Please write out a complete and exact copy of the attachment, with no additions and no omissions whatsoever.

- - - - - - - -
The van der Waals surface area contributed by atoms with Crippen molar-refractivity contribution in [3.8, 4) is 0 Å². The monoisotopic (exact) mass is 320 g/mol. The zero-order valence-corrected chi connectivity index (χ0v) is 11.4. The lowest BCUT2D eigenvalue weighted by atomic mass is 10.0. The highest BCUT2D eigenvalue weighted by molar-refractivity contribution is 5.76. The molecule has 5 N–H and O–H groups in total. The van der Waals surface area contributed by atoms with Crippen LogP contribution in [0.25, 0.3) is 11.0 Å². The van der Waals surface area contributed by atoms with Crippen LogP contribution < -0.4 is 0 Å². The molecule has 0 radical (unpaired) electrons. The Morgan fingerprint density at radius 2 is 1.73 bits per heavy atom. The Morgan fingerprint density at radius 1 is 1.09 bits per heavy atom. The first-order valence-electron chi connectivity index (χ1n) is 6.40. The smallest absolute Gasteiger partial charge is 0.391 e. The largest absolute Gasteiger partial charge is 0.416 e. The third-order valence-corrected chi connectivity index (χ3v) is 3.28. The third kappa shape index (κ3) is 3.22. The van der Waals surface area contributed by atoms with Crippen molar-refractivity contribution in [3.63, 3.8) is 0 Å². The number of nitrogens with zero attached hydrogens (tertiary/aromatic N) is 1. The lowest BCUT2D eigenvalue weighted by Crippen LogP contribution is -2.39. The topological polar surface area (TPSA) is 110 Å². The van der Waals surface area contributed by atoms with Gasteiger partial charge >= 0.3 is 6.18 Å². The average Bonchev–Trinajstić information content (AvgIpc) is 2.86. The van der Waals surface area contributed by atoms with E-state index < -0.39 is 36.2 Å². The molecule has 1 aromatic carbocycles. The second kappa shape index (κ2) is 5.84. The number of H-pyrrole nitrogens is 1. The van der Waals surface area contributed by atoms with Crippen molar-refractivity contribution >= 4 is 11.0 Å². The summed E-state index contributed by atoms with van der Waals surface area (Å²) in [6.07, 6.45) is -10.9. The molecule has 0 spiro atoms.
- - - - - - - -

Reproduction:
The van der Waals surface area contributed by atoms with Crippen molar-refractivity contribution in [3.8, 4) is 0 Å². The monoisotopic (exact) mass is 320 g/mol. The zero-order valence-corrected chi connectivity index (χ0v) is 11.4. The lowest BCUT2D eigenvalue weighted by atomic mass is 10.0. The highest BCUT2D eigenvalue weighted by molar-refractivity contribution is 5.76. The molecule has 5 N–H and O–H groups in total. The van der Waals surface area contributed by atoms with Crippen LogP contribution in [0.25, 0.3) is 11.0 Å². The van der Waals surface area contributed by atoms with Crippen LogP contribution < -0.4 is 0 Å². The molecule has 0 radical (unpaired) electrons. The Morgan fingerprint density at radius 2 is 1.73 bits per heavy atom. The Morgan fingerprint density at radius 1 is 1.09 bits per heavy atom. The first-order valence-electron chi connectivity index (χ1n) is 6.40. The smallest absolute Gasteiger partial charge is 0.391 e. The largest absolute Gasteiger partial charge is 0.416 e. The third-order valence-corrected chi connectivity index (χ3v) is 3.28. The third kappa shape index (κ3) is 3.22. The van der Waals surface area contributed by atoms with Crippen molar-refractivity contribution in [3.63, 3.8) is 0 Å². The number of nitrogens with zero attached hydrogens (tertiary/aromatic N) is 1. The lowest BCUT2D eigenvalue weighted by Crippen LogP contribution is -2.39. The topological polar surface area (TPSA) is 110 Å². The van der Waals surface area contributed by atoms with Gasteiger partial charge >= 0.3 is 6.18 Å². The average Bonchev–Trinajstić information content (AvgIpc) is 2.86. The van der Waals surface area contributed by atoms with E-state index < -0.39 is 36.2 Å². The molecule has 1 aromatic carbocycles. The second kappa shape index (κ2) is 5.84. The number of H-pyrrole nitrogens is 1. The van der Waals surface area contributed by atoms with Crippen molar-refractivity contribution >= 4 is 11.0 Å². The summed E-state index contributed by atoms with van der Waals surface area (Å²) in [6.07, 6.45) is -10.9. The molecule has 0 spiro atoms.